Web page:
One of the toughest decisions many people have to make is whether or not to place a loved one in assisted living.  Every situation is unique, so we can’t tell you if it’s time to make that move or not, but if you have come to the decision that it’s time to start looking, we do have some tips in finding a good place to take care of your loved one.

Close to Home

Convenience is one thing, but making frequent trips to a facility will make the resident happier.  You’ll also be able to keep better track of how things are going and, if you come frequently, keep the staff on their toes.

Get Feedback

Ask friends and families about any experiences they’ve had.  Dig deep, get the good and the bad.  If you don’t know anyone with a loved one in an assisted living facility, check reviews online.  And don’t just look at how many stars a place has; read through the reviews.  You’ll find that people experiencing problems tend to be more vocal, but sometimes negative reviews come from overblown issues.

Compare

Don’t commit to a place just because the person in the next cubicle over says they love it.  Take that into consideration, obviously, but do your due diligence and look at multiple options.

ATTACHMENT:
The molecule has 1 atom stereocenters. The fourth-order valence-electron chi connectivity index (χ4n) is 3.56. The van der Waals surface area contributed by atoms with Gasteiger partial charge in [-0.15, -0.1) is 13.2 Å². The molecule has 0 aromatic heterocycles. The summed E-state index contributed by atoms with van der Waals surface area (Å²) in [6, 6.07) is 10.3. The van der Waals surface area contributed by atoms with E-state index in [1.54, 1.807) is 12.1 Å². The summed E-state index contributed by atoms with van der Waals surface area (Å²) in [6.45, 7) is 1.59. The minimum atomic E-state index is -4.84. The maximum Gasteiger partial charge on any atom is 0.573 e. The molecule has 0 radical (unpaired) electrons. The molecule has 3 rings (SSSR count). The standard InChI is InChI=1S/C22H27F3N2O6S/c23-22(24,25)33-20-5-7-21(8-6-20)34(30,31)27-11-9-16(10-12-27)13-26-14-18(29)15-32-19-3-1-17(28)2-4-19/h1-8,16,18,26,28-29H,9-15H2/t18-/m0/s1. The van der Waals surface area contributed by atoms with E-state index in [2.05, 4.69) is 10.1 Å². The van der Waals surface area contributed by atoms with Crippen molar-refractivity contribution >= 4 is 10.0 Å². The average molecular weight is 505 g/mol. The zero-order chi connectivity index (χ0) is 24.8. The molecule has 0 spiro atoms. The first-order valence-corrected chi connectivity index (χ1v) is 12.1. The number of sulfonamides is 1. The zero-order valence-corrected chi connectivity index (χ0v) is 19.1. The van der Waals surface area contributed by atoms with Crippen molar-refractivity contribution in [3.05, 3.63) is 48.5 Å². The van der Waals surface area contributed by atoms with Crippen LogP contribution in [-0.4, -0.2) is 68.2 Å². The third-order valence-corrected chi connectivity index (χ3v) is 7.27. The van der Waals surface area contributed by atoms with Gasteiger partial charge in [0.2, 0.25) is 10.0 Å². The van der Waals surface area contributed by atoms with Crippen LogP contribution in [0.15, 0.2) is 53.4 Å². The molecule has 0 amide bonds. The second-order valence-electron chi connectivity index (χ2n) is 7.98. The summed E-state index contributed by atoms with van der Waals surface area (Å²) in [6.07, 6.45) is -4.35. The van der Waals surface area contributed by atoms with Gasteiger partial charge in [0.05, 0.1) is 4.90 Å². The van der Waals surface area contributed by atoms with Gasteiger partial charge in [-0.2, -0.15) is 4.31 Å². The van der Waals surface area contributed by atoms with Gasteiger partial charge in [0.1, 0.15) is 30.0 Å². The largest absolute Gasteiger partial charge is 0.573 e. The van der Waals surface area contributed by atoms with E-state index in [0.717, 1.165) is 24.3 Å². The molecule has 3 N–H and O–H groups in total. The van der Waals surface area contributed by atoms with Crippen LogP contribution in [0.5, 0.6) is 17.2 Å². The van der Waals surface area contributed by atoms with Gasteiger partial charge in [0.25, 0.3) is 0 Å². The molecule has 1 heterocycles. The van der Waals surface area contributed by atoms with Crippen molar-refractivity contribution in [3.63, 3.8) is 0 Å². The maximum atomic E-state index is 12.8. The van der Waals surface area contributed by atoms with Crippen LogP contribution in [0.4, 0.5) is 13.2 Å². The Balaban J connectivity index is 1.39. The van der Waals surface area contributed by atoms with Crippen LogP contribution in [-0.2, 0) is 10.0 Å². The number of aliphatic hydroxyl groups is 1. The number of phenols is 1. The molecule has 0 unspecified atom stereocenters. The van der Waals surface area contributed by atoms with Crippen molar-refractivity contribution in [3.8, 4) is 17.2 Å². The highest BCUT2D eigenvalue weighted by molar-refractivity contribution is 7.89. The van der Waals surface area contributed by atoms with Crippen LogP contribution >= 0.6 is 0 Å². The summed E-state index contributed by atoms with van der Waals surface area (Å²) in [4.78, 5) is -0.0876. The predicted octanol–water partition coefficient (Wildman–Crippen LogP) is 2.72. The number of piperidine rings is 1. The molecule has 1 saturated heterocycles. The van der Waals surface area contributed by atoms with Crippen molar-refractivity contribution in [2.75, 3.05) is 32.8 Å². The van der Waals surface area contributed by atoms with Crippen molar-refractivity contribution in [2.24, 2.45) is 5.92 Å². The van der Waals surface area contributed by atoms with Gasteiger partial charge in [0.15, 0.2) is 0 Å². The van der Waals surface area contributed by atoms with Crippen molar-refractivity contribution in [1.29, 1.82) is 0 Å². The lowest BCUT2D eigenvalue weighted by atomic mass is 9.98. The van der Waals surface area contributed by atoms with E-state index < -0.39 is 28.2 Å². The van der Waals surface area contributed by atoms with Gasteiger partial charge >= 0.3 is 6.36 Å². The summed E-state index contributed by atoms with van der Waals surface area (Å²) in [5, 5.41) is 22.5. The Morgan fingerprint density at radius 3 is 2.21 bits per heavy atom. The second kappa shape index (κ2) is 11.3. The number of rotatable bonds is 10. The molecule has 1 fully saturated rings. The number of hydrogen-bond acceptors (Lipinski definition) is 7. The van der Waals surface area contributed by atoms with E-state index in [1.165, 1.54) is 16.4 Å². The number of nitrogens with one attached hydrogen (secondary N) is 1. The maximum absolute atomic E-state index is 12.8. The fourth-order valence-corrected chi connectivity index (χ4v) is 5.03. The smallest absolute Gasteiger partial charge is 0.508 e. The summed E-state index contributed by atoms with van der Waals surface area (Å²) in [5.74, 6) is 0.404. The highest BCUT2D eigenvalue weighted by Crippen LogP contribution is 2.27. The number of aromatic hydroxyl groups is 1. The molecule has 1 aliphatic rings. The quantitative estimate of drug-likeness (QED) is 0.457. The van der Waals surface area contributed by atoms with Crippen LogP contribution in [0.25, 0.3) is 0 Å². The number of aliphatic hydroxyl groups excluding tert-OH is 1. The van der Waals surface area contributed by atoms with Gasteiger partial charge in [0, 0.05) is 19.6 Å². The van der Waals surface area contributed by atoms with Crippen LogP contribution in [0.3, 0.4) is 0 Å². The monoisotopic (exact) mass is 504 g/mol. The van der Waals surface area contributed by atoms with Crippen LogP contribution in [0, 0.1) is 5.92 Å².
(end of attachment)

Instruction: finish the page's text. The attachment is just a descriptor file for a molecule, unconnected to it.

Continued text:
Investigate

Go check out the facilities you’re interested in.  Drop in unannounced so you can see how things work in normal circumstances.  Talk to the staff.  Talk to residents.  Did you see a particularly negative review?  Address it.  Don’t be embarrassed to ask tough questions.

Observe

Take it all in.  How are the common areas?  How are the individual rooms?  How do the staff interact with residents and with each other?  How does the place smell?  How’s the food?  What kinds of activities are there and are people engaged when they’re doing them?

Be Clear on Costs

Figure out what’s covered by Medicare or Medicaid.  What’s included and what’s not included in the monthly fee?  Does it cover three meals a day, or are some meals extra?  Do you have long term care insurance?

Listen to Your Gut

After making a list, doing your homework on them and investigating each one, what do you feel about each facility?  Is there anything nagging at you about any of them?  If so, address it again with the facility’s representative and see if that makes you feel better.  Make sure you’re comfortable with your decision, because your loved one’s comfort depends on it.

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